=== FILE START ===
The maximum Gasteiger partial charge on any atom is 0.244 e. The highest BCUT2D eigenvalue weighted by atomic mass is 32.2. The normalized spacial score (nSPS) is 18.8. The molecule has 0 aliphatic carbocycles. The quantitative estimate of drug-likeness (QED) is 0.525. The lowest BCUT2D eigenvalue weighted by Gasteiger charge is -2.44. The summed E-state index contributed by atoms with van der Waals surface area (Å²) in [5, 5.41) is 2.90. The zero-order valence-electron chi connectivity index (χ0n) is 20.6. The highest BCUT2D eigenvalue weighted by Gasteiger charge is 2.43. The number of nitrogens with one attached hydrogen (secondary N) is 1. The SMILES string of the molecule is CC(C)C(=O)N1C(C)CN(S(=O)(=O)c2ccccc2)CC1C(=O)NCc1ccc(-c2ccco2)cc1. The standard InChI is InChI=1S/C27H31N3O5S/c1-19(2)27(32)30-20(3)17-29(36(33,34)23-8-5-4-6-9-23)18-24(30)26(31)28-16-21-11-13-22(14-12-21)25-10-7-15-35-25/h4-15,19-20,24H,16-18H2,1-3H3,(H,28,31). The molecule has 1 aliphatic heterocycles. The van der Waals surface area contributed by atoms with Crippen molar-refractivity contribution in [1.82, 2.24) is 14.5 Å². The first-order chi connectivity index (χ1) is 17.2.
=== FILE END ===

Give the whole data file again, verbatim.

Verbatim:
The maximum Gasteiger partial charge on any atom is 0.244 e. The highest BCUT2D eigenvalue weighted by atomic mass is 32.2. The normalized spacial score (nSPS) is 18.8. The molecule has 0 aliphatic carbocycles. The quantitative estimate of drug-likeness (QED) is 0.525. The lowest BCUT2D eigenvalue weighted by Gasteiger charge is -2.44. The summed E-state index contributed by atoms with van der Waals surface area (Å²) in [5, 5.41) is 2.90. The zero-order valence-electron chi connectivity index (χ0n) is 20.6. The highest BCUT2D eigenvalue weighted by Gasteiger charge is 2.43. The number of nitrogens with one attached hydrogen (secondary N) is 1. The SMILES string of the molecule is CC(C)C(=O)N1C(C)CN(S(=O)(=O)c2ccccc2)CC1C(=O)NCc1ccc(-c2ccco2)cc1. The standard InChI is InChI=1S/C27H31N3O5S/c1-19(2)27(32)30-20(3)17-29(36(33,34)23-8-5-4-6-9-23)18-24(30)26(31)28-16-21-11-13-22(14-12-21)25-10-7-15-35-25/h4-15,19-20,24H,16-18H2,1-3H3,(H,28,31). The molecule has 1 aliphatic heterocycles. The van der Waals surface area contributed by atoms with Crippen molar-refractivity contribution in [1.82, 2.24) is 14.5 Å². The first-order chi connectivity index (χ1) is 17.2.